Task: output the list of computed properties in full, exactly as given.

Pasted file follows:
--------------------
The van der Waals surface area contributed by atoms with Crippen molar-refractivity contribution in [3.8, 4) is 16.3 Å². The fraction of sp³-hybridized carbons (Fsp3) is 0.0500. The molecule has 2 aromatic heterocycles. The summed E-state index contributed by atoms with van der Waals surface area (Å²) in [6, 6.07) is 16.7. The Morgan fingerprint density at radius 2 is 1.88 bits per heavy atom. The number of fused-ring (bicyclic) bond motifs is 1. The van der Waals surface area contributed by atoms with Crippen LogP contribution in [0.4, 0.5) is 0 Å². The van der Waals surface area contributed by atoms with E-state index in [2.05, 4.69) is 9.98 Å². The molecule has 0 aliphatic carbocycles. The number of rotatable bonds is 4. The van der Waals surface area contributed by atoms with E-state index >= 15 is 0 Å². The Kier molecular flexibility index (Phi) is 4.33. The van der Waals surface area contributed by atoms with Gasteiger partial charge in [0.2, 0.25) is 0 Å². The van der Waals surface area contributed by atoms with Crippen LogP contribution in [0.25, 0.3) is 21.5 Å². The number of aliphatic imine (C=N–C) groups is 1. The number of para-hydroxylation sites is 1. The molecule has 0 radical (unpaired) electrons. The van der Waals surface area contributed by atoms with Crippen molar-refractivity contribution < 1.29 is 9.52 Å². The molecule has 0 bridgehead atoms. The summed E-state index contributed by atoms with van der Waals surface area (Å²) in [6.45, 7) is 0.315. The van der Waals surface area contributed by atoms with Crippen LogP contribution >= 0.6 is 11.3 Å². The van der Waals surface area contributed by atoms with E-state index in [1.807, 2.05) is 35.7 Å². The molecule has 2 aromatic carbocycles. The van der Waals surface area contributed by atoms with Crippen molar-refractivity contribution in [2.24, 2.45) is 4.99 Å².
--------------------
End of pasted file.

The van der Waals surface area contributed by atoms with Crippen molar-refractivity contribution in [3.8, 4) is 16.3 Å². The fraction of sp³-hybridized carbons (Fsp3) is 0.0500. The molecule has 2 aromatic heterocycles. The summed E-state index contributed by atoms with van der Waals surface area (Å²) in [6, 6.07) is 16.7. The Morgan fingerprint density at radius 2 is 1.88 bits per heavy atom. The number of fused-ring (bicyclic) bond motifs is 1. The van der Waals surface area contributed by atoms with Crippen LogP contribution in [0.4, 0.5) is 0 Å². The van der Waals surface area contributed by atoms with E-state index in [2.05, 4.69) is 9.98 Å². The molecule has 0 aliphatic carbocycles. The number of rotatable bonds is 4. The van der Waals surface area contributed by atoms with E-state index >= 15 is 0 Å². The Kier molecular flexibility index (Phi) is 4.33. The van der Waals surface area contributed by atoms with Gasteiger partial charge in [0.2, 0.25) is 0 Å². The van der Waals surface area contributed by atoms with Crippen LogP contribution in [0.25, 0.3) is 21.5 Å². The number of aliphatic imine (C=N–C) groups is 1. The number of para-hydroxylation sites is 1. The molecule has 0 radical (unpaired) electrons. The van der Waals surface area contributed by atoms with Crippen molar-refractivity contribution < 1.29 is 9.52 Å². The molecule has 0 bridgehead atoms. The summed E-state index contributed by atoms with van der Waals surface area (Å²) in [6.45, 7) is 0.315. The van der Waals surface area contributed by atoms with Crippen LogP contribution >= 0.6 is 11.3 Å². The van der Waals surface area contributed by atoms with E-state index in [1.807, 2.05) is 35.7 Å². The molecule has 2 aromatic carbocycles. The van der Waals surface area contributed by atoms with Crippen molar-refractivity contribution in [2.24, 2.45) is 4.99 Å².